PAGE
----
The pyramid temple of Prasat Thom as I encountered it on my arrival in Koh Ker in November 2001
Tonight I watched a television documentary on National Geographic that I should've made. What am I talking about? Back in 2001 I was contacted by Live Art Entertainment in Singapore, who were considering making a documentary in Cambodia. They'd read my website and were keen for me to take a small camera crew into the Cambodian jungle to search for ancient temples. I kid you not. However, not having the face and voice for television, and having a full-time job in the banking industry in England, I turned down their offer. Instead I suggested they consider the double-edged angle of lost temples and landmines at Koh Ker, buried in the forests northeast of Angkor and gave them as much information as I could muster. Then I forgot about it. In fact it was in November of that same year that I made my first visit to Koh Ker - a real tough trip that only the foolhardy would've ever considered at that time. Landmines were a real threat outside of a few temples that had been cleared but I knew there were many more in the forest waiting to be discovered - both temples and landmines. So imagine my surprise when I saw a documentary under the National Geographic banner at the beginning of 2003, following Professor Charles Higham, a noted SEA archaeological scholar, into the recently-discovered temples of Koh Ker in a film called Guardians of Angkor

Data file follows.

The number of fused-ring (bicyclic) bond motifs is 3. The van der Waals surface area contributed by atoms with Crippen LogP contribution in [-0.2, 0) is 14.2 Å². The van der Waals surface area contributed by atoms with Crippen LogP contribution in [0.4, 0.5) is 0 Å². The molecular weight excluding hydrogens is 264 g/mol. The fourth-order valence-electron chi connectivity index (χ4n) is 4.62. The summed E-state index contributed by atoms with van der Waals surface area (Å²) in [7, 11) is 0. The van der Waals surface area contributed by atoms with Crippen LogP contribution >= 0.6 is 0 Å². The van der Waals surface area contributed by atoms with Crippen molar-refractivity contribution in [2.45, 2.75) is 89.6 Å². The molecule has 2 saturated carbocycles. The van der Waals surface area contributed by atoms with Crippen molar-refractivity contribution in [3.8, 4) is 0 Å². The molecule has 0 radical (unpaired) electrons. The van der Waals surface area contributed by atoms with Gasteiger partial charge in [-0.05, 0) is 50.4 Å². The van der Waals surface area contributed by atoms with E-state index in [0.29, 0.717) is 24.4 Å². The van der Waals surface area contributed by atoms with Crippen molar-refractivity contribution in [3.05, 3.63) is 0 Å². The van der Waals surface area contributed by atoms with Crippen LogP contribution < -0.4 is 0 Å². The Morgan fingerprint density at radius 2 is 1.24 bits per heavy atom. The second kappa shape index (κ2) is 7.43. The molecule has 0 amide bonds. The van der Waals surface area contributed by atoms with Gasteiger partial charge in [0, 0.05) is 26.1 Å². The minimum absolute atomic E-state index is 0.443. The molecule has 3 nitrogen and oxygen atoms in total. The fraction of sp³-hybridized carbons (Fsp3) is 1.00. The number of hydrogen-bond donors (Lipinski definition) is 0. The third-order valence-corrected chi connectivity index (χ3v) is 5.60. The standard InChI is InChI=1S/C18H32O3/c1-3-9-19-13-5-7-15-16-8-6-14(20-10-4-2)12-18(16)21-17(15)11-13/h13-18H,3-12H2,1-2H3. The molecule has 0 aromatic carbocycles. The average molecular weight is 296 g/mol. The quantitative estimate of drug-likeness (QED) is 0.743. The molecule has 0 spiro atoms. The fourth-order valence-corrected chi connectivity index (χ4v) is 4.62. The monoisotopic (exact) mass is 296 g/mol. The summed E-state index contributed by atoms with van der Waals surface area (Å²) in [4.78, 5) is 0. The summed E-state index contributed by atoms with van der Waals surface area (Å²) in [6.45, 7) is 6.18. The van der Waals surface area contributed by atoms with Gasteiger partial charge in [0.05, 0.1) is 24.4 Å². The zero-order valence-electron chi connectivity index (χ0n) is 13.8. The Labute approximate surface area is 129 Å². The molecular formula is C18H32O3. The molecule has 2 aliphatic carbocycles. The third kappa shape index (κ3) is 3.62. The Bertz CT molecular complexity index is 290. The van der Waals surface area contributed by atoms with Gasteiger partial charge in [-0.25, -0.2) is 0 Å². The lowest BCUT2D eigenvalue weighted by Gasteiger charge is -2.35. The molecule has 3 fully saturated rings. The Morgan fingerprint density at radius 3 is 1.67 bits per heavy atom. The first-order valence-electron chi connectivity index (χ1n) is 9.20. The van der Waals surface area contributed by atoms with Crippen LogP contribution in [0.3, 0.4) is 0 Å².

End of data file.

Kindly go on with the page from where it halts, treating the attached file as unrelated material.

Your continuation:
. The guardians turned out to be landmines and it was exactly the angle of temples and landmines that I'd suggested over a year before. In fact the show's producer, director and writer, Dean Love, netted a couple of television awards for his programme. That's what happens when you turn down offers that come out of the blue. So when Kim Fay asked me to edit the book To Cambodia With Love a few years ago, I bit her arm off. I got a message today to say that a package was awaiting collection at the post office, so fingers crossed, my copies of TCWL have finally arrived. Whilst watching the programme I spotted a young girl trying to sell Professor Higham a krama at Angkor Wat and recognized her as Piya, one of the temple sellers I've known for many years now. She made it onto the tv, I didn't.
Labels: Guardians of Angkor, National Geographic, To Cambodia With Love